Hostos wanted to promote the independence of Puerto Rico and Cuba and the idea of an Antillean Confederation, and he therefore traveled to many countries. Among the countries he went promoting his idea were the United States, France, Colombia, Peru, Chile, Argentina, Brazil, Venezuela, the Dominican Republic, Cuba and the Danish colony of St. Thomas which is now part of the United States Virgin Islands.
While in Peru, Hostos helped to develop the country's educational system and spoke against the harsh treatment given to the Chinese who lived there. He stayed in Chile from 1870 to 1873. During his stay there, he taught at the University of Chile and gave a speech titled "The Scientific Education of Women." He proposed in his speech that governments permit women in their colleges. Soon after, Chile allowed women to enter its college educational system. On September 29, 1873, he went to Argentina, where he proposed a railroad system between Argentina and Chile. His proposal was accepted and the first locomotive was named after him.
In 1875, Hostos went to the Dominican Republic where he founded in Santo Domingo the first Normal School (Teachers College) and introduced advanced teaching methods, although these had been openly opposed by the local Catholic Church as Hostos opposed any sort of religious instruction in the educational process. Nonetheless, his response to this criticism was calm and constructive, as many of his writings reveal. In 1876, Hostos traveled to Venezuela and married Belinda Otilia de Ayala. Their maid of honor was the Puerto Rican poet, abolitionist, women's rights activist, and Puerto Rican independence advocate Lola Rodríguez de Tió. He returned to the Dominican Republic in 1879 when the first Normal School was finally inaugurated. He was named director and he helped establish a second Normal School in the city of Santiago de los Caballeros.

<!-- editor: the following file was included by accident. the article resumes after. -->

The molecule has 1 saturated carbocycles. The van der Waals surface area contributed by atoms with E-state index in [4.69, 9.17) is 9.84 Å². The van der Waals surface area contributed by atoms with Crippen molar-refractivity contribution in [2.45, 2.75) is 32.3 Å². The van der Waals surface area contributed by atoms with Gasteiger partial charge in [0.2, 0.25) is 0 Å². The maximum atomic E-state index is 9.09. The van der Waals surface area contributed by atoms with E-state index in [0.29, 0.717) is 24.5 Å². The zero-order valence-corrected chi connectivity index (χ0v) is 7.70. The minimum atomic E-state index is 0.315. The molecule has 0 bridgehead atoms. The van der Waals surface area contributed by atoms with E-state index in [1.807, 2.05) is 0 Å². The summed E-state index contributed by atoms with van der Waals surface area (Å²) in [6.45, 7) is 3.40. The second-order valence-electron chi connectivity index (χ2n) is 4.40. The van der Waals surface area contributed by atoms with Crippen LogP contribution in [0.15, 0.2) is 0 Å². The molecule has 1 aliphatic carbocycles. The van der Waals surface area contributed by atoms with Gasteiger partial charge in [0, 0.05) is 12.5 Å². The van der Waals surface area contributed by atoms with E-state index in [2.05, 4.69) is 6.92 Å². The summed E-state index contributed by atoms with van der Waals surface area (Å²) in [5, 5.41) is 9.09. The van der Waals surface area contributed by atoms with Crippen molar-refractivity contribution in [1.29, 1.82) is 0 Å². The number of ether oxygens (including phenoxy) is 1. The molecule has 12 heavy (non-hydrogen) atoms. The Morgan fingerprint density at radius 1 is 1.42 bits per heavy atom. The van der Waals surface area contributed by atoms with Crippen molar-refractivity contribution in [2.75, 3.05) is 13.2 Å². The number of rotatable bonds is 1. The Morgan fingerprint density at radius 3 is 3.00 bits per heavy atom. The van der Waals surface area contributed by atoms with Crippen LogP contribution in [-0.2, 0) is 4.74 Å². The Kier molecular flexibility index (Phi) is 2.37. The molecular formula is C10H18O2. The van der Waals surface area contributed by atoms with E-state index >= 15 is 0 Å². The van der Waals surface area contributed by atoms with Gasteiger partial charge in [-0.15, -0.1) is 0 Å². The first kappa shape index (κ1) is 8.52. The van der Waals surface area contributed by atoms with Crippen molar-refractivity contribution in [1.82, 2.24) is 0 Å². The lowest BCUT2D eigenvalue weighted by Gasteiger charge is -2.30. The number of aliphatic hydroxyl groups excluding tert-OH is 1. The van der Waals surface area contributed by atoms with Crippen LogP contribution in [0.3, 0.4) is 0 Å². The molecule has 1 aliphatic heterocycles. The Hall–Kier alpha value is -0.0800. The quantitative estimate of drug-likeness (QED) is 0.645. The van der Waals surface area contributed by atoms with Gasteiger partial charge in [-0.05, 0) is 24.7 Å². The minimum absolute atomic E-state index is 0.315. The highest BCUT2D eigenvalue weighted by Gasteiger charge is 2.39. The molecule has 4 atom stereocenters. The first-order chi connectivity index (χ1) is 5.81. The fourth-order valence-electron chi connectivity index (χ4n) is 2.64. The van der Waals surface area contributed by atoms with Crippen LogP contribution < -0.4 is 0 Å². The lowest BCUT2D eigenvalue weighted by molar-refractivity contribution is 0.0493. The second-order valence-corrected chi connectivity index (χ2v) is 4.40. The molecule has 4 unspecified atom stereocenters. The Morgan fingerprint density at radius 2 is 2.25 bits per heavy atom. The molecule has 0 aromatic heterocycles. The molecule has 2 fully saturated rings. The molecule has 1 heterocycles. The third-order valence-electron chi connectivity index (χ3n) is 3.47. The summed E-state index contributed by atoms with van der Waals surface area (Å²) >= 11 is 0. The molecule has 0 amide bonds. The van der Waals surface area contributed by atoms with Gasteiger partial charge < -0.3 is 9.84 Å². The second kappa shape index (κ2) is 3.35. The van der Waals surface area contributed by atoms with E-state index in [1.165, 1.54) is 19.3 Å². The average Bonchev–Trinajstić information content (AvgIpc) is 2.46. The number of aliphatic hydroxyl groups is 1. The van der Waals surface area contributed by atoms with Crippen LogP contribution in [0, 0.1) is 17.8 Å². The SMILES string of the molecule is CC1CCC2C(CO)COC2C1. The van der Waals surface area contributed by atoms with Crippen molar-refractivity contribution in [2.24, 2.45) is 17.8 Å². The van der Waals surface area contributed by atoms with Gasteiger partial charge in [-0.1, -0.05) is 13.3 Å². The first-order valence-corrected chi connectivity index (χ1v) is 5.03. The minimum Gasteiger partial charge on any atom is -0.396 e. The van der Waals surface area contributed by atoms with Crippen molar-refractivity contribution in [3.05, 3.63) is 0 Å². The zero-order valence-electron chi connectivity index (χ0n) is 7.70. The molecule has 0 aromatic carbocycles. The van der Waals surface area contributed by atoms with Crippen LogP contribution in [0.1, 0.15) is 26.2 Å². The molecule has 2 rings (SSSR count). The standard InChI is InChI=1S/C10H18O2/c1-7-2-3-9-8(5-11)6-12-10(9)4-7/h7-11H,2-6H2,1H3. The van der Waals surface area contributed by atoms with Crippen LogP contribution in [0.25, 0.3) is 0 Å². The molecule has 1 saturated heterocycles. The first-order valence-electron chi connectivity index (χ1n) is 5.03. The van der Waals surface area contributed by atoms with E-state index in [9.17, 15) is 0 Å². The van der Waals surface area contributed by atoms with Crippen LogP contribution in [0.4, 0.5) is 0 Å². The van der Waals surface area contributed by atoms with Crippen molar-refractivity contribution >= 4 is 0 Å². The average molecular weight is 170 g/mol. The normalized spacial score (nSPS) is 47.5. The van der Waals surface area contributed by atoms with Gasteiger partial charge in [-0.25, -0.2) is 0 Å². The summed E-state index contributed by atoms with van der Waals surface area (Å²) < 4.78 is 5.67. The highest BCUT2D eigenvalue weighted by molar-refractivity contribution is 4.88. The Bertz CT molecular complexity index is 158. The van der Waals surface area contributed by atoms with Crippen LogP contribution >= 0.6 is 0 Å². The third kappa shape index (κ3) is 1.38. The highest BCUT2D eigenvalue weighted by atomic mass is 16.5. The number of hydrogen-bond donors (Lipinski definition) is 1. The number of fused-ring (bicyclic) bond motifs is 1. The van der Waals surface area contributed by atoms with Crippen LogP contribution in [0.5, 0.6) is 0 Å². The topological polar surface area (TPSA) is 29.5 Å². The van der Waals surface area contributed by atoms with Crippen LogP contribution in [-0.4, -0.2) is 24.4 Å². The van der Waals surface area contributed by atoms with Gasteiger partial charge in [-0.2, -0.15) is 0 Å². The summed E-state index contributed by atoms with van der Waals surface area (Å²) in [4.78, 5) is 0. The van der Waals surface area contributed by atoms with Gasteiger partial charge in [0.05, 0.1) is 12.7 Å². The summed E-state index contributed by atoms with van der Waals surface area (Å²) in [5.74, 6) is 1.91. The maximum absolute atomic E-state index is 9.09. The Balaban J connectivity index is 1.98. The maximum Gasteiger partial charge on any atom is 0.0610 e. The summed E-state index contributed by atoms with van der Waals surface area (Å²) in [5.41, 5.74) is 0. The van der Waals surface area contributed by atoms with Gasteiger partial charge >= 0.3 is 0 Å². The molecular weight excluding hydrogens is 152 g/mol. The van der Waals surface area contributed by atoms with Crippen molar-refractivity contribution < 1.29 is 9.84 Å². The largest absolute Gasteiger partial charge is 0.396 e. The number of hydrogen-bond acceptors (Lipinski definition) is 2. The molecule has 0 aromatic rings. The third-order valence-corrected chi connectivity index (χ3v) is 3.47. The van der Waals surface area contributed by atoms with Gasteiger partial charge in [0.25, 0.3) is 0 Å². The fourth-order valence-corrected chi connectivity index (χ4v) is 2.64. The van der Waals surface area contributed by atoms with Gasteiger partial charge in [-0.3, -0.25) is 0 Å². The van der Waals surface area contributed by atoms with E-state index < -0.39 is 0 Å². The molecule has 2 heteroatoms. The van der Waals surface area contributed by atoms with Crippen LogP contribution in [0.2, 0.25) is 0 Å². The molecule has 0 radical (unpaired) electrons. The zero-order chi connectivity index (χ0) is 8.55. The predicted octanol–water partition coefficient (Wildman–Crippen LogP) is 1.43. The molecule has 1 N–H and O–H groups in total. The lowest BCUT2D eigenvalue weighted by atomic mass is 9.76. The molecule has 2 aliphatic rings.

Hostos returned to the United States in 1899 and actively participated in the Puerto Rican and Cuban independence movements; his hopes for Puerto Rico's independence after the Spanish–American War turned into disappointment when the United States government rejected his proposals and instead converted the island into a United States colony.
In 1900, Hostos returned to the Dominican Republic where he continued to play a major role in reorganizing the educational and railroad systems. He wrote many essays on social science topics, such as psychology, logic, literature, rights and is considered one of the first systematic sociologists in Latin America. He was also known to be a supporter of women's rights.
On August 11, 1903, Hostos died in Santo Domingo, Dominican Republic, aged 64. He is buried in the National Pantheon located in the colonial district of that city. Per his final wishes, his remains are to stay permanently in the Dominican Republic until the day Puerto Rico is completely independent. Then and only then, does he want to be reinterred in his homeland. Hostos wrote his own epitaph:
In Puerto Rico there are two monuments dedicated to Hostos:
The Municipality of Mayagüez has inaugurated a cultural center and museum near his birthplace in Río Cañas Arriba ward. The city of Mayagüez also has named in his honor:
Among his written works are the following:
|Ancestors of Eugenio María de Hostos|